Reconstruction Era

by : Sara Hale

Thaddeus Steve

The Radical Republicans believed blacks were entitled to the same political rights and opportunities as whites. They also believed that the Confederate leaders should be punished for their roles in the Civil War. Leaders like Pennsylvania REPRESENTATIVE THADDEUS STEVENS and Massachusetts SENATOR CHARLES SUMNER vigorously opposed Andrew Johnson's lenient policies. A great political battle was about to unfold.

Andrew Johnson

Andrew Johnson, at first pleased the radicals by publicly attacking the planter aristocracy and insisting that the rebellion must be punished. His amnesty proclamation (May 29, 1865) was more severe than Lincoln's; it disenfranchised all former military and civil officers of the Confederacy and all those who owned property worth $20,000 or more and made their estates liable to confiscation. The obvious intent was to shift political control in the South from the old planter aristocracy to the small farmers and artisans, and it promised to accomplish a revolution in Southern society.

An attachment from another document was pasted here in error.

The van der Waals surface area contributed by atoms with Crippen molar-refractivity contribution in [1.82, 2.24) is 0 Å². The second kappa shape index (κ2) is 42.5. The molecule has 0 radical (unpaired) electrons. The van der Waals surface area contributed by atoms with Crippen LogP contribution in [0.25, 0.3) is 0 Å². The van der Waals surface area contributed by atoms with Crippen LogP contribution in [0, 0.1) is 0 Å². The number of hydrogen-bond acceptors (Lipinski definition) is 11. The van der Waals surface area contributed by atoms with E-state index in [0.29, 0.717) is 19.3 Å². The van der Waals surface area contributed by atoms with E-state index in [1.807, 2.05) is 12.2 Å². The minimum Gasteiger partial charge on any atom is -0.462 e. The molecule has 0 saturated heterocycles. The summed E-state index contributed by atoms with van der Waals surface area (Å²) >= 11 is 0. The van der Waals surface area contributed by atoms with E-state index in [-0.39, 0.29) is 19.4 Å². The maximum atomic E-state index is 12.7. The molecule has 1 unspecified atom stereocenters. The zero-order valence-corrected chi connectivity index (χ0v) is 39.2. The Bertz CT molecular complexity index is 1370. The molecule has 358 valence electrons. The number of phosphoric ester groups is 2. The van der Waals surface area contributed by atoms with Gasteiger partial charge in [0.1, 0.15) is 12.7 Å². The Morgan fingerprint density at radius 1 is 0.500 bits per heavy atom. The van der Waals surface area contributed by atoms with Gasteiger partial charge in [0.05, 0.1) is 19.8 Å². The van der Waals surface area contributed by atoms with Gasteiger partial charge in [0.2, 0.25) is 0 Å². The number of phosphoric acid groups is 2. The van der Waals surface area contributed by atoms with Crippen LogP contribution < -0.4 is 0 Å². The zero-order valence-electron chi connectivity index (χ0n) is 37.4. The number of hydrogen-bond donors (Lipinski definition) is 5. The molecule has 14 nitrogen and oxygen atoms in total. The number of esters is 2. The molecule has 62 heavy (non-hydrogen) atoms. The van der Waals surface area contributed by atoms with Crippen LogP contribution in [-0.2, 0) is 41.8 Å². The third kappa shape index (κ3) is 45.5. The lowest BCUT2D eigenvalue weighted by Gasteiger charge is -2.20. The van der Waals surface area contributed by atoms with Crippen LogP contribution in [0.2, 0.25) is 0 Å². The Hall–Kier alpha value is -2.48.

14th amendment

The 14 amendment to the US constitution was ratified on July 9, 1868 during the Recrustuction era. It, along with the 13th and 15th amendments are collectively known as the Reconstruction amendments. However, of those three, the 14th is the most complicated and the one that has had the more unforeseen effects.

15th amendment

the 15 amendment to the Constitution granted African American men the right to vote by declaring that the "right of citizens of the United States to vote shall not be denied or abridged by the United States or by any state on account of race, color, or previous condition of servitude.